It's a 'no-brainer'
The anti-GMO campaign does not even have the benefit of intellectual coherence. If you truly think that herbicide-tolerant biotech crops are an evil plot by Monsanto to achieve a stranglehold on the entire world's food supply, why would you also oppose all other non-patented and open-source applications of biotechnology, which have nothing to do with Monsanto, apparently without exception? This is like being against all computer software because you object to the dominant position of Microsoft Office.
So if you think that Bt corn is bad for U.S. farmers – despite all the evidence to the contrary, it shouldn't necessarily follow that you also have to ban virus-resistant papaya, or oppose a blight-resistant potato in Ireland.
This matters today more than ever because we are entering an age of increasingly threatening ecological scarcity. The American Association for the Advancement of Sciences released a consensus statement on [biotechnology]:
"The science is quite clear: crop improvement by the modern molecular techniques of biotechnology is safe... The World Health Organization, the American Medical Association, the U.S. National Academy of Sciences, the British Royal Society, and every other respected organization that has examined the evidence have come to the same conclusion: consuming foods containing ingredients derived from GM crops is no riskier than consuming the same foods containing ingredients from crop plants modified by conventional plant improvement techniques."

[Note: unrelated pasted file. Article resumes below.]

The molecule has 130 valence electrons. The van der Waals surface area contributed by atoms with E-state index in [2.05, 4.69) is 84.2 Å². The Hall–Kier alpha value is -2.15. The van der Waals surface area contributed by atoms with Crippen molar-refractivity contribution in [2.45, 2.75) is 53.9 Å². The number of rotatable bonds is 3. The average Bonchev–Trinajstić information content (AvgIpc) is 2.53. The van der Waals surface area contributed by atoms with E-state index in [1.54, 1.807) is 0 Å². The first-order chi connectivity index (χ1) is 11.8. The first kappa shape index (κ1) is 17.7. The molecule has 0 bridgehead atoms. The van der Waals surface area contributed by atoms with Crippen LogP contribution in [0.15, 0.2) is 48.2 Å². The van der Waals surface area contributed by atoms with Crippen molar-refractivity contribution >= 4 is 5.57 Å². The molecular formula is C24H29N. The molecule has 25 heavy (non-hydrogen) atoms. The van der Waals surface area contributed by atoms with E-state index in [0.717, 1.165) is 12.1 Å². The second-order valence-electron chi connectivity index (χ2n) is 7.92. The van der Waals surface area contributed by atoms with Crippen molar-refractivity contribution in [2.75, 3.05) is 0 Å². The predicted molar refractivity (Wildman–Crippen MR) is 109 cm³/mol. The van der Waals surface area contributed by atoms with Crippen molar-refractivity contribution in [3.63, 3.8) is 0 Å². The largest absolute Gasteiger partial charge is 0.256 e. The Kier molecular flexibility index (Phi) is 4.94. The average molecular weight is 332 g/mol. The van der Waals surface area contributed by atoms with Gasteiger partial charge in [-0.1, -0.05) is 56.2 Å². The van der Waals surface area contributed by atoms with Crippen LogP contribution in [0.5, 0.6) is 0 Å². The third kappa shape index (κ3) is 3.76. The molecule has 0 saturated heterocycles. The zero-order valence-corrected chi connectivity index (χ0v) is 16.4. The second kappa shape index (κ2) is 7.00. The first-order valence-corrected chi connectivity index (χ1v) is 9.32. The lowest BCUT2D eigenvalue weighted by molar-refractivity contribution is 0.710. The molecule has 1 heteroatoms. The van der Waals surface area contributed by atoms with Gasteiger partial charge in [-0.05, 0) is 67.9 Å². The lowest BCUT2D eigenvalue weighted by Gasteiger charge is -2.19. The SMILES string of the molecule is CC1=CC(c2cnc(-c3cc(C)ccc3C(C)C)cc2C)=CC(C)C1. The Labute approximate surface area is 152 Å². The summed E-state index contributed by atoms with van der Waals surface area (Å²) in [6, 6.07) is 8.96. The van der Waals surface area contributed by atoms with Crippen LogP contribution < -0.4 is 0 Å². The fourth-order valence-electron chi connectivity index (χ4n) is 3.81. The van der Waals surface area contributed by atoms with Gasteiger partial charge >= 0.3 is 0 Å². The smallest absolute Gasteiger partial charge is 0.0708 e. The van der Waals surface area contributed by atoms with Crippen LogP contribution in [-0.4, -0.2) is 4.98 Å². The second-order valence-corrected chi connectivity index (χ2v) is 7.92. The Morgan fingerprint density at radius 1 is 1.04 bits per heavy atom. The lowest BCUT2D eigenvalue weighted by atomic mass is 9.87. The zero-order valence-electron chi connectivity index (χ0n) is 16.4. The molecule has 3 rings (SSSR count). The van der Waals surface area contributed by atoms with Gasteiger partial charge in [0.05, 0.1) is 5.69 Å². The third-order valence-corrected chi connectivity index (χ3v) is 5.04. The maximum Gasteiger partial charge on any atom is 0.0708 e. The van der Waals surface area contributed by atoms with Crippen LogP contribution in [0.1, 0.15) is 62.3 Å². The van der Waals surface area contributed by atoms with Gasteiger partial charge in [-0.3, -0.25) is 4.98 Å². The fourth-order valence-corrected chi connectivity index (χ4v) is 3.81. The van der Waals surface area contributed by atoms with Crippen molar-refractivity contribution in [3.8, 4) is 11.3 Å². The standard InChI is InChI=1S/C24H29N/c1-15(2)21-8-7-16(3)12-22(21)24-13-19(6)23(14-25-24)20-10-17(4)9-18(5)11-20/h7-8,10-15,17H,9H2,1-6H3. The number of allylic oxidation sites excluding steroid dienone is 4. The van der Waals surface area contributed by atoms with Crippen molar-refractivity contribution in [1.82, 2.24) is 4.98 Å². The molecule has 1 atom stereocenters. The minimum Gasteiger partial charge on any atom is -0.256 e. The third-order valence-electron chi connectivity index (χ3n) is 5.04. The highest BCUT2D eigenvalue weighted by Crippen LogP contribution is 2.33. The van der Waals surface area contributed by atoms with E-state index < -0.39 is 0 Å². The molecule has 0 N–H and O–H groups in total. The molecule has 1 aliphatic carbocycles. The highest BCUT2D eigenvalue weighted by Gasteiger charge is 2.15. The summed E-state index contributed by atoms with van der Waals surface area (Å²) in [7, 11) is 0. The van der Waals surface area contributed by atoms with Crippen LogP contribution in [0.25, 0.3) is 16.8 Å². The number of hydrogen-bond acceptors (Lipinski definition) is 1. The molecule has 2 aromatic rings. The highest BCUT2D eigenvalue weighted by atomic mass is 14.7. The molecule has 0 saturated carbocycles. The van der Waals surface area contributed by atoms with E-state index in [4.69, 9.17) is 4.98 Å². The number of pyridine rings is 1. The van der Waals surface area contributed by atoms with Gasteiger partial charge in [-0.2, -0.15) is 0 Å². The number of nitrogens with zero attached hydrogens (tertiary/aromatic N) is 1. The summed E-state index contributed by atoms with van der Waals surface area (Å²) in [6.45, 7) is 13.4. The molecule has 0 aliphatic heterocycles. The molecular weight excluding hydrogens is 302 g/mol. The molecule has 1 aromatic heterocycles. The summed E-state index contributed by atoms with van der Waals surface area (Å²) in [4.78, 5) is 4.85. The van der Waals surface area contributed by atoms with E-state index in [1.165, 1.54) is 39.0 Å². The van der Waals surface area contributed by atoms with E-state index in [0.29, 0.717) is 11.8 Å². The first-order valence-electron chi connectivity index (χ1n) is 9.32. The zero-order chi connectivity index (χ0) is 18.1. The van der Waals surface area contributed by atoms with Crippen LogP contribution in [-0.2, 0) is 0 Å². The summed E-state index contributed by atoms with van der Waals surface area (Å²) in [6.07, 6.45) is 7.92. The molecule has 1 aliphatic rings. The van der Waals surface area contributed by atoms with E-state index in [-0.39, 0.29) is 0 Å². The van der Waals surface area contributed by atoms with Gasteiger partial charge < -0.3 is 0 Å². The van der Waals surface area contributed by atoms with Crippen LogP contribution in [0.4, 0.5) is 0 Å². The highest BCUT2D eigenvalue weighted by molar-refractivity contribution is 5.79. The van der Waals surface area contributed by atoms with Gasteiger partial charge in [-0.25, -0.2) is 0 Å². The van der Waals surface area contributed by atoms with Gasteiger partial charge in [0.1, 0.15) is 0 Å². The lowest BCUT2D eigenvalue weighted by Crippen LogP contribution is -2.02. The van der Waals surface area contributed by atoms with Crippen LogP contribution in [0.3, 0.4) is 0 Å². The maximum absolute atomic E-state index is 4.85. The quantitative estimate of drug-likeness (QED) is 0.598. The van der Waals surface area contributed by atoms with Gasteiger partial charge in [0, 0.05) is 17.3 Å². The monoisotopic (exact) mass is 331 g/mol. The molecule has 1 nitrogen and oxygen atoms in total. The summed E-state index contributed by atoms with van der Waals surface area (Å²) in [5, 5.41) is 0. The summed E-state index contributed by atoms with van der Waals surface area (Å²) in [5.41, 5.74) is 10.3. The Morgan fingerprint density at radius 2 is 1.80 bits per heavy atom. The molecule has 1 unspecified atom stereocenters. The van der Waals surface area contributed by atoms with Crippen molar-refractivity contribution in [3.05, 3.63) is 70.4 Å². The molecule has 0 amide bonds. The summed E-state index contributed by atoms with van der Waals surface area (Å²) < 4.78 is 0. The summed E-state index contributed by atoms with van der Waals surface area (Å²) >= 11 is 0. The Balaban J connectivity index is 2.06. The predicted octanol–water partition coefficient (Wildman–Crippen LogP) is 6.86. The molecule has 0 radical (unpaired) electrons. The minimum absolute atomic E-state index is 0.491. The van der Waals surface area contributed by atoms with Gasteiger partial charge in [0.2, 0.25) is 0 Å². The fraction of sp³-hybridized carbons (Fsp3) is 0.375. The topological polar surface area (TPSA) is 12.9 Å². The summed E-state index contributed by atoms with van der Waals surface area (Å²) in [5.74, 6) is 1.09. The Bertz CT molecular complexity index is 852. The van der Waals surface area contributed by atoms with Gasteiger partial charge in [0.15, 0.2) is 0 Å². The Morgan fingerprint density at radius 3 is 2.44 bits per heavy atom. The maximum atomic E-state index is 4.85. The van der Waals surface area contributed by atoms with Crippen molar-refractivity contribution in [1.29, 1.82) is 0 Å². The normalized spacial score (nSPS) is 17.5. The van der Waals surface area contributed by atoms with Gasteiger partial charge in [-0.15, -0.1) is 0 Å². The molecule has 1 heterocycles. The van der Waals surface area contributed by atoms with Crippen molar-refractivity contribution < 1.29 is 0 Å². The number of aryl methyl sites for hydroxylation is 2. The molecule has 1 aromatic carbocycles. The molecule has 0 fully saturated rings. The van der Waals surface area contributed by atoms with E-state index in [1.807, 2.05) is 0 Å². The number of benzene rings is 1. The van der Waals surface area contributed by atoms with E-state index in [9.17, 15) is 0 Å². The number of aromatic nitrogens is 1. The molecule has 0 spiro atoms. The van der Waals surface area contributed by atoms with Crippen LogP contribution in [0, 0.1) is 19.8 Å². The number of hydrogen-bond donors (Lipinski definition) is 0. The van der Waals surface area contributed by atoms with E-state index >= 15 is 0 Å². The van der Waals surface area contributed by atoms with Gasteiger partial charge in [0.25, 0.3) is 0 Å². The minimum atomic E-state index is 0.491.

Of course conventional agriculture has well-documented and major environmental failings. But the flip side of this is that intensive agriculture's extremely efficient use of land is conversely of great ecological benefit. If we had tried to produce all of today's yield using the technologies of 1960, we would have had to cultivate an additional 3 billion hectares, the area of two South Americas.
Everything is changing. Food demand will inevitably skyrocket this half-century because of the twin pressures of population growth and economic development. We need to sustainably increase food production by at least 100% by 2050 to feed a larger and increasingly affluent global population.
Genetic modification is not a silver bullet. But surely seeds which deliver higher levels of nutrition, which protect the resulting plant against pests without the need for expensive chemical inputs, and which have greater yield resilience in drought years are least worth a try? Real-world evidence so far gives grounds for optimism.
This was the warning Norman Borlaug left us with: "If the naysayers do manage to stop agricultural biotechnology, they might actually precipitate the famines and the crisis of global biodiversity they have been predicting for nearly 40 years."
The only way conspiracy theories die is if more and more people wake up to reality and reject them. I hope we are close to this tipping point today. With just a little extra push, we can all join in consigning anti-GMO denialism to the dustbin of history where it belongs.